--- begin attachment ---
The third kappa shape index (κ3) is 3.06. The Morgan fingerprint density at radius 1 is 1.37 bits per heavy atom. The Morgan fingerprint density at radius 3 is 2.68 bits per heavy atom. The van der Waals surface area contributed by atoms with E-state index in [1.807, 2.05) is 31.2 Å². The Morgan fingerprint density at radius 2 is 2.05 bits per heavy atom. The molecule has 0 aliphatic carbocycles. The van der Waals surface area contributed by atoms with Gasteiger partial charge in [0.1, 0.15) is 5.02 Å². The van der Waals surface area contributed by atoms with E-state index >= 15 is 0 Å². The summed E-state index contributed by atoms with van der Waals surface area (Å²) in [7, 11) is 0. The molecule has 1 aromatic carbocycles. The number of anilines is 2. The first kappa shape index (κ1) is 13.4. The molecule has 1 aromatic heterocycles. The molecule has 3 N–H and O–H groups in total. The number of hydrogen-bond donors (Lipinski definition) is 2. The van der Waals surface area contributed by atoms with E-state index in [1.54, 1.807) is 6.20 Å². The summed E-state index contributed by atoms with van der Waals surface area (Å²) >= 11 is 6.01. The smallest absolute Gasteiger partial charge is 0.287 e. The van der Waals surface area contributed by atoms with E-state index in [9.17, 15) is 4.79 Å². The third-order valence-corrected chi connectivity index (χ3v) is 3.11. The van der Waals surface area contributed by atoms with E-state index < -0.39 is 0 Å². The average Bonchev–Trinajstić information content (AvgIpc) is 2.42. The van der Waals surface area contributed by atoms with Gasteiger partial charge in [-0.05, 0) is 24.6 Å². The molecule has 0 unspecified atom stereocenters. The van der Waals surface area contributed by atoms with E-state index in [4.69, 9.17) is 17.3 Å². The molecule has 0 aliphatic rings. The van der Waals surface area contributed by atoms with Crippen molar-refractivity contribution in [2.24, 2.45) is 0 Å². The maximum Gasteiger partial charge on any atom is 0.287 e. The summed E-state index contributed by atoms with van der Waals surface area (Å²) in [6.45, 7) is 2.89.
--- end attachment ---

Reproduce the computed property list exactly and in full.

The third kappa shape index (κ3) is 3.06. The Morgan fingerprint density at radius 1 is 1.37 bits per heavy atom. The Morgan fingerprint density at radius 3 is 2.68 bits per heavy atom. The van der Waals surface area contributed by atoms with E-state index in [1.807, 2.05) is 31.2 Å². The Morgan fingerprint density at radius 2 is 2.05 bits per heavy atom. The molecule has 0 aliphatic carbocycles. The van der Waals surface area contributed by atoms with Gasteiger partial charge in [0.1, 0.15) is 5.02 Å². The van der Waals surface area contributed by atoms with E-state index >= 15 is 0 Å². The summed E-state index contributed by atoms with van der Waals surface area (Å²) in [7, 11) is 0. The molecule has 1 aromatic carbocycles. The number of anilines is 2. The first kappa shape index (κ1) is 13.4. The molecule has 1 aromatic heterocycles. The molecule has 3 N–H and O–H groups in total. The number of hydrogen-bond donors (Lipinski definition) is 2. The van der Waals surface area contributed by atoms with E-state index in [1.54, 1.807) is 6.20 Å². The summed E-state index contributed by atoms with van der Waals surface area (Å²) >= 11 is 6.01. The smallest absolute Gasteiger partial charge is 0.287 e. The van der Waals surface area contributed by atoms with E-state index in [9.17, 15) is 4.79 Å². The third-order valence-corrected chi connectivity index (χ3v) is 3.11. The van der Waals surface area contributed by atoms with E-state index < -0.39 is 0 Å². The average Bonchev–Trinajstić information content (AvgIpc) is 2.42. The van der Waals surface area contributed by atoms with Gasteiger partial charge in [-0.05, 0) is 24.6 Å². The molecule has 0 unspecified atom stereocenters. The van der Waals surface area contributed by atoms with E-state index in [4.69, 9.17) is 17.3 Å². The molecule has 0 aliphatic rings. The van der Waals surface area contributed by atoms with Crippen molar-refractivity contribution in [2.24, 2.45) is 0 Å². The maximum Gasteiger partial charge on any atom is 0.287 e. The summed E-state index contributed by atoms with van der Waals surface area (Å²) in [6.45, 7) is 2.89.